On the morning of May 9, 2010, a powerful earthquake struck Chile’s Andes, which has been rocked by more than 3,000 quakes and landslides since 1716.
But the first reports of the earthquake came from Chile’s earthquake department, which had not received any warnings of the impending event, which was the worst earthquake in the country’s recorded history.
It killed nearly 3,400 people and left at least 2,500 injured, according to the Chilean government.
The country was still reeling from a previous magnitude-6 earthquake in 2001 that killed hundreds of people.
But since that time, the country has experienced more than 600 quakes, including the 2009 Chile earthquake, which killed more than 5,000 people.
And on May 9 that time it was the Chilean army that was among the first to respond.
In the hours after the quake, as people tried to find their way to safety, soldiers and rescue workers quickly responded to calls for help from the public, including those who wanted to help their neighbors.
But as many of the calls were for the military, many of those who were sent out did not understand how to deal with the situation, said one veteran of the military who asked not to be named because he was not authorized to speak publicly.
Some military members were hesitant about coming to the rescue because they did not know how to properly use their firearms, he said.
But many others who came forward had little experience with emergency response.
“We did not have a training course, or anything like that, and we just had to ask our superiors, ‘Hey, what can we do?'” said the veteran, who requested anonymity out of fear for his safety.
“I can’t even imagine what it would be like if someone was shot, or if a vehicle was overturned.
That’s how it feels.”
The veteran said the military’s response to the quake was poor.
He said it was unclear how much military support was provided to the military or how quickly it would have been able to respond to the earthquake.
The military did not immediately respond to a request for comment.
The Chilean government and the military have been embroiled in a feud over the aftermath of the 2010 earthquake.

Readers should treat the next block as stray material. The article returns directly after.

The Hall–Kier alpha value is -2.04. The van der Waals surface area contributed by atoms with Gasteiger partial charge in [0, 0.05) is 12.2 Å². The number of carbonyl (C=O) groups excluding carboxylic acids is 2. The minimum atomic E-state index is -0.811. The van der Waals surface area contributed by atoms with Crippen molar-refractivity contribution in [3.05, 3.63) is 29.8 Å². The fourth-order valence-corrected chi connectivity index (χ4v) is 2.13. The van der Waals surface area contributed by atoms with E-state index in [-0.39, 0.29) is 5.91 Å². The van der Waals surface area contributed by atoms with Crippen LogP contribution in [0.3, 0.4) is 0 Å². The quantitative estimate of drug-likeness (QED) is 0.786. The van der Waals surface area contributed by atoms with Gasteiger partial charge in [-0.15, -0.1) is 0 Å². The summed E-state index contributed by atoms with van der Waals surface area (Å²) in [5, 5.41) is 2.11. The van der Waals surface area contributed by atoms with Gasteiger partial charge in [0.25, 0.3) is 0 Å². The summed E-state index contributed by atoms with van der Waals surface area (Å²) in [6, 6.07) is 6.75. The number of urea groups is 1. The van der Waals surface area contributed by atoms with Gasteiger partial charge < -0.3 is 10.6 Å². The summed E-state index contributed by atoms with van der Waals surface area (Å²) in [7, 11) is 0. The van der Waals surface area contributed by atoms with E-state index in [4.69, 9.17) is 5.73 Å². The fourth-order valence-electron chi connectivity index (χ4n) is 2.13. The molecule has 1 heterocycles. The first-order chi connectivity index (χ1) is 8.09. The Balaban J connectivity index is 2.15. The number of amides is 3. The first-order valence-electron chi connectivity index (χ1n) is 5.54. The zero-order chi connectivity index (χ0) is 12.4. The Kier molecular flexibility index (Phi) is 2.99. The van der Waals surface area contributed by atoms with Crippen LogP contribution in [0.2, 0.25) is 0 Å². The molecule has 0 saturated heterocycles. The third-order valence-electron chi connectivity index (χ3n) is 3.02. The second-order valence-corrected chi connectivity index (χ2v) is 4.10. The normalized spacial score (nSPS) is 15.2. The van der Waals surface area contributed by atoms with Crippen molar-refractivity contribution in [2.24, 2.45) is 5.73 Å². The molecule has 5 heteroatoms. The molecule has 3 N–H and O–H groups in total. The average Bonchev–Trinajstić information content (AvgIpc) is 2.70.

After a report in La Nacion newspaper in September 2010, which accused the military of mismanagement in the aftermath, military officials announced the creation of a “new mission” tasked with managing and dealing with emergencies.
The report found the military had failed to deal effectively with the 2010 quake, with several military officers allegedly involved in the disaster being forced to resign.
The new mission was designed to address the failures, the army said in a statement at the time.
The Pentagon has also said it will create a task force to ensure that the military is better prepared for the future.
But in a recent interview with Reuters, the military said the task force will have the authority to deal only with disasters in which it is in control.
The retired lieutenant general, who has spoken publicly about the 2010 Chile earthquake since, said that while the military was not in control of the response, it did have the capacity to provide assistance to the public.
The army also has acknowledged it has a long history of mismanaging disasters, including when it was involved in a massive forest fire that killed at least 30,000 forest workers in 2003, as well as the 2002 tsunami that killed more that 200,000 in Japan.
It has said it is taking a number of steps to prevent such disasters from happening again, including establishing disaster-response units, reviewing its disaster-management procedures and hiring additional employees.
The Army, which says it is “one of the most resilient in the world,” has also struggled to prevent disasters such as the 2010 Chilean earthquake, according, to a 2014 study from the Harvard Business School, which found that only five percent of the Army’s workforce was prepared for emergencies.
While the military has had the capability to respond rapidly to major natural disasters, the lessons from Chile have not yet been applied to other major disasters.
And the military in Chile has not made a similar effort to train its personnel in disaster response.
That lack of training, coupled with the failure to prepare for major disasters in the past, has made it difficult for the army to deal successfully with disasters such an earthquake, said Richard Veltri, a senior fellow at the Center for American Progress who has researched the military.
“There’s no question the military would have a better chance of dealing with a catastrophic event if they had trained their personnel more, and they were more prepared,” he said in an interview.
“But they don’t.
They’re still doing the same old thing.”
The military has been a key player in the response to disasters, often with a focus on the military and its weapons, Veltrip said.
It’s not the only country that has been criticized for not being as prepared as the military as it has been for previous disasters.
Chile was the first